Disabling CSP altogether is not recommended, but you do have a security impact by allowing inline styles. For example, you could use the following policy:
script-src 'strict-dynamic' 'nonce-rAnd0m123' 'unsafe-inline' http: https: 'report-sample';
style-src 'self' 'nonce-rAnd0m123';
This would use
'strict-dynamic' for scripts, and would require you to add a nonce to every tag where Adobe Fonts wants to inject their webfonts. This may or may not be possible, depending on how Adobe Fonts works.
What is the worst that could happen?
If you really have to allow
'unsafe-inline' in your
style-src directive, then you may open yourself up to CSS Injection, which may lead to stolen credentials. Of course, CSP should not your only defense against such things, so please don't see it as such.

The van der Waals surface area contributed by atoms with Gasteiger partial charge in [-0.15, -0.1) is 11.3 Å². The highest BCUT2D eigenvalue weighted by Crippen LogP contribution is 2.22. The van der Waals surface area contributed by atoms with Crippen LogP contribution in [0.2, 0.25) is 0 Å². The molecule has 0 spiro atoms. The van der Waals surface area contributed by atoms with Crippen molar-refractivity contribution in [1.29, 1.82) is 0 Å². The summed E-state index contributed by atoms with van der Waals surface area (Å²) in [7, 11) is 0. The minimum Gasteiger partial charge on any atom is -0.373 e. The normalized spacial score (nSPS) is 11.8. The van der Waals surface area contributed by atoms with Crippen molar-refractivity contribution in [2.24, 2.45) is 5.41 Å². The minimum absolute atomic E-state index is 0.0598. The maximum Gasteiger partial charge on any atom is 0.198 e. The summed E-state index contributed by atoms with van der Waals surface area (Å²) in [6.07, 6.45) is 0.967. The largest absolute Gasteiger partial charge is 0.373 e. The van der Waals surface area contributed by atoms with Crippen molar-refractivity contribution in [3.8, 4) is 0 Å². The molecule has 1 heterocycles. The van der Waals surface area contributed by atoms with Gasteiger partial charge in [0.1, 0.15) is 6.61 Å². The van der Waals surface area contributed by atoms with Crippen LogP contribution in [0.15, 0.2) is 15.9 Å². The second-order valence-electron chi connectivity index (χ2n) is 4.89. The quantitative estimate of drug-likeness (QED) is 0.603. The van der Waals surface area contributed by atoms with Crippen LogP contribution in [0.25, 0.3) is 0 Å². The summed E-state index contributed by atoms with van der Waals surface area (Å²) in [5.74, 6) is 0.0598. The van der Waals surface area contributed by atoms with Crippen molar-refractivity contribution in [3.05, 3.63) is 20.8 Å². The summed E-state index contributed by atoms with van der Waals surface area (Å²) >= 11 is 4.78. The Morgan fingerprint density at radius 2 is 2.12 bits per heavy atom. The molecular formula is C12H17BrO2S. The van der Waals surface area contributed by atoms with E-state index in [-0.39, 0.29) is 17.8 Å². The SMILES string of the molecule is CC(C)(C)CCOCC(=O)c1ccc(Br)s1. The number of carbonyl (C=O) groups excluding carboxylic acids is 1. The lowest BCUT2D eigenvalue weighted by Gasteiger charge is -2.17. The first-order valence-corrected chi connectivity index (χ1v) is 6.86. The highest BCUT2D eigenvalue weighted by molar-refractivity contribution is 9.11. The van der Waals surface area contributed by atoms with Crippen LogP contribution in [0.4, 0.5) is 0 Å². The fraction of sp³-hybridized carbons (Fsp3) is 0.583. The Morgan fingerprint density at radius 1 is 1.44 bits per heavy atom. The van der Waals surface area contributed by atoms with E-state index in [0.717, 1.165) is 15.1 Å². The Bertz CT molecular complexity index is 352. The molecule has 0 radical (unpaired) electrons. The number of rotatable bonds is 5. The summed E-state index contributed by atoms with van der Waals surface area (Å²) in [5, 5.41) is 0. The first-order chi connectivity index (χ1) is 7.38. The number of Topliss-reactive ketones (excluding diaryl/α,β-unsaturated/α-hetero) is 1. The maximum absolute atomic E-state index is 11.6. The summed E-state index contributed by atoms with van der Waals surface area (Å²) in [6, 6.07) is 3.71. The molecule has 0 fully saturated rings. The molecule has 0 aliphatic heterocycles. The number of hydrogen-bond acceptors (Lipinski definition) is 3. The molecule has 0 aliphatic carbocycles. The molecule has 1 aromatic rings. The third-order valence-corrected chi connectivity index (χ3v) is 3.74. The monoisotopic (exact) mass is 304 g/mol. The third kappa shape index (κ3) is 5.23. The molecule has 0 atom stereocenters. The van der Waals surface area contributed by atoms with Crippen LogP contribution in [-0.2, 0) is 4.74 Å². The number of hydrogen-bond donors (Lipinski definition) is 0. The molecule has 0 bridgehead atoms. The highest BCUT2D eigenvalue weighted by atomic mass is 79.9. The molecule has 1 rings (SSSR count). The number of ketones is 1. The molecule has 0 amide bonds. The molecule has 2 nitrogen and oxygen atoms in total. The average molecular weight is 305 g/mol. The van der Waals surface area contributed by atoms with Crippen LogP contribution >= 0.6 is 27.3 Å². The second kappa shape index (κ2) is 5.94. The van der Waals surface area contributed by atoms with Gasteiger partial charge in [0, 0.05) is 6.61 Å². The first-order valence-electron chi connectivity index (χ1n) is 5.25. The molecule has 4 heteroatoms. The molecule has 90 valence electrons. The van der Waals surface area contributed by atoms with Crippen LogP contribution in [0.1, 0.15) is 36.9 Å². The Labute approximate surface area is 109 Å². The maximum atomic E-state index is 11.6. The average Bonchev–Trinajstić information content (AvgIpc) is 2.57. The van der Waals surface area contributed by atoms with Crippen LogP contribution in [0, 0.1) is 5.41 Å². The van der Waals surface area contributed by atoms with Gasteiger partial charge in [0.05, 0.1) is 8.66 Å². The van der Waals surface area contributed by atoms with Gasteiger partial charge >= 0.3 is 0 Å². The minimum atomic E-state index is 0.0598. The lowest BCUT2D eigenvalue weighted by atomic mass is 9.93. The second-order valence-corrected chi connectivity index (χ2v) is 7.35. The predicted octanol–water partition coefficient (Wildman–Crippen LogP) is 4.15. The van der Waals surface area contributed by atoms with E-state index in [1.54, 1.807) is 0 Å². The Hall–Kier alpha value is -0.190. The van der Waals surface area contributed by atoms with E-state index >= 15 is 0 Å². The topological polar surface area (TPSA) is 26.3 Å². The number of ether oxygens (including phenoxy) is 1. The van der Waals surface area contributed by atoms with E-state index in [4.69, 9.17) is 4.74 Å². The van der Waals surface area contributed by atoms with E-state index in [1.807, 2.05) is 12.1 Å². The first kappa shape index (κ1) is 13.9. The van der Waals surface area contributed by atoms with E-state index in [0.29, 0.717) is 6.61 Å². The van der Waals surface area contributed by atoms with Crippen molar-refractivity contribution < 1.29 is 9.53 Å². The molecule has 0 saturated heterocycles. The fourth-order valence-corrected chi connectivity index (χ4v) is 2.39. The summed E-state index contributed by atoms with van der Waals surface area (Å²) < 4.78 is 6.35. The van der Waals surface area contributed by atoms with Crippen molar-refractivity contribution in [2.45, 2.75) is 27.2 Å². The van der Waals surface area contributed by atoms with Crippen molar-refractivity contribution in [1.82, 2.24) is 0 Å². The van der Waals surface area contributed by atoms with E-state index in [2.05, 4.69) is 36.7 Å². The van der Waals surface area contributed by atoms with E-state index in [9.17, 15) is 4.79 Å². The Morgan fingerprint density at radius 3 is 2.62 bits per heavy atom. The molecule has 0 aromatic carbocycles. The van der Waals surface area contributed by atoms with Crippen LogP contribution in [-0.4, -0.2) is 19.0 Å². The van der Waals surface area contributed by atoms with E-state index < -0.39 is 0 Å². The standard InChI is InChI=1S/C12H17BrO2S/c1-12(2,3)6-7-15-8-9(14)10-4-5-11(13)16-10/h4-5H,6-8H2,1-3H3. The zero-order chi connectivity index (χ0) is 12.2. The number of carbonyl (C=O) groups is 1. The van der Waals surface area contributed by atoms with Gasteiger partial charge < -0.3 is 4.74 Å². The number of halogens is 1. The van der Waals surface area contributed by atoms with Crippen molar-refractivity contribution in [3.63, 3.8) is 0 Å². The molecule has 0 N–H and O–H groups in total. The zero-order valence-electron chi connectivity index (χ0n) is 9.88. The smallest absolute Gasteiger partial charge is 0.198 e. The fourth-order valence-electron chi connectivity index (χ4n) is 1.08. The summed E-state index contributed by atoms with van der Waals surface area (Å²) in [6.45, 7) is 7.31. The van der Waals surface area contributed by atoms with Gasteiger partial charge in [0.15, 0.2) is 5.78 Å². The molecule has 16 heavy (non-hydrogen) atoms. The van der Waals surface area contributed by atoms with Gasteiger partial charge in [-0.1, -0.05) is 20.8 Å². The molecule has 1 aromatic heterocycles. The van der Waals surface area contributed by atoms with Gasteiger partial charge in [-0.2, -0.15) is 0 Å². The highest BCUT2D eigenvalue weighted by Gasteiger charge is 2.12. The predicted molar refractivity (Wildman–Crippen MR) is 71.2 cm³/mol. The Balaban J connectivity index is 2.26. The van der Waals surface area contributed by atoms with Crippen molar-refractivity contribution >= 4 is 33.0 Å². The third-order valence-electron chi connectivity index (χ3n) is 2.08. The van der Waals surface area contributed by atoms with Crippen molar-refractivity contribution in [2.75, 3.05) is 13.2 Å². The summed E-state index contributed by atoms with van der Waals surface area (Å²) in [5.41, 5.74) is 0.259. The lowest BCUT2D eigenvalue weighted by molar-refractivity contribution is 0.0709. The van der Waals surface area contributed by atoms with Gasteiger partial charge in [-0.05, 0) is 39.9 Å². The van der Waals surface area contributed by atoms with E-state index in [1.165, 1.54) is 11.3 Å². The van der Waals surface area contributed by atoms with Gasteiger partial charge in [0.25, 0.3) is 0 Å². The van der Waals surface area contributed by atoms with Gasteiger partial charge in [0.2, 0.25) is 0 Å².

What about the CSP directive on their website?
Adobe suggests the following CSP directive:
script-src 'self' use.typekit.net;
style-src 'self' 'unsafe-inline' use.typekit.net;
img-src 'self' p.typekit.net;
The focus on whitelists suggests that this directive was added back when CSP was still very young and only whitelist-based approaches were possible. By using the
'nonce-' approach, you cam ensure that only the inline scripts loaded in specific locations are allowed.